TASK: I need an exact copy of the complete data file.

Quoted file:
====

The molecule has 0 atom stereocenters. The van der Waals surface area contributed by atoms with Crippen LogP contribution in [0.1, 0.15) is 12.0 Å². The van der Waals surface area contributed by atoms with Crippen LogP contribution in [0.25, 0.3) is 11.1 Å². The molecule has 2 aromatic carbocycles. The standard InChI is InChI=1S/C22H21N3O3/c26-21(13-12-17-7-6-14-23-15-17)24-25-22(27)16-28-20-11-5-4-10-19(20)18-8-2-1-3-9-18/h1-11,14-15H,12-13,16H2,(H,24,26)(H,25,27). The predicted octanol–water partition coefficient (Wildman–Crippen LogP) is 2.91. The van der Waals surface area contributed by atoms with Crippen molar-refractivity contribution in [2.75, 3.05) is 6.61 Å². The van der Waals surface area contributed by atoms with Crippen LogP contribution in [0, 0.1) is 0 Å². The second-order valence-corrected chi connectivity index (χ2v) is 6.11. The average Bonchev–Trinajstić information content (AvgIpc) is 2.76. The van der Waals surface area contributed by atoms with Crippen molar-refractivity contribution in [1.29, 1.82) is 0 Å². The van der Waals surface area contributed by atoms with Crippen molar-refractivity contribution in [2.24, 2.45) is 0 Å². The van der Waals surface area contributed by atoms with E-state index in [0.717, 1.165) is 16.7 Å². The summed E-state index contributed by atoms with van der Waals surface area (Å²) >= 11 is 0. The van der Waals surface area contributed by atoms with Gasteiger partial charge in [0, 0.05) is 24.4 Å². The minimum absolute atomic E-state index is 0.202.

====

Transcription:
The molecule has 0 atom stereocenters. The van der Waals surface area contributed by atoms with Crippen LogP contribution in [0.1, 0.15) is 12.0 Å². The van der Waals surface area contributed by atoms with Crippen LogP contribution in [0.25, 0.3) is 11.1 Å². The molecule has 2 aromatic carbocycles. The standard InChI is InChI=1S/C22H21N3O3/c26-21(13-12-17-7-6-14-23-15-17)24-25-22(27)16-28-20-11-5-4-10-19(20)18-8-2-1-3-9-18/h1-11,14-15H,12-13,16H2,(H,24,26)(H,25,27). The predicted octanol–water partition coefficient (Wildman–Crippen LogP) is 2.91. The van der Waals surface area contributed by atoms with Crippen molar-refractivity contribution in [2.75, 3.05) is 6.61 Å². The van der Waals surface area contributed by atoms with Crippen LogP contribution in [0, 0.1) is 0 Å². The second-order valence-corrected chi connectivity index (χ2v) is 6.11. The average Bonchev–Trinajstić information content (AvgIpc) is 2.76. The van der Waals surface area contributed by atoms with Crippen molar-refractivity contribution in [1.29, 1.82) is 0 Å². The van der Waals surface area contributed by atoms with Crippen molar-refractivity contribution in [2.24, 2.45) is 0 Å². The van der Waals surface area contributed by atoms with E-state index in [0.717, 1.165) is 16.7 Å². The summed E-state index contributed by atoms with van der Waals surface area (Å²) >= 11 is 0. The van der Waals surface area contributed by atoms with Gasteiger partial charge in [0, 0.05) is 24.4 Å². The minimum absolute atomic E-state index is 0.202.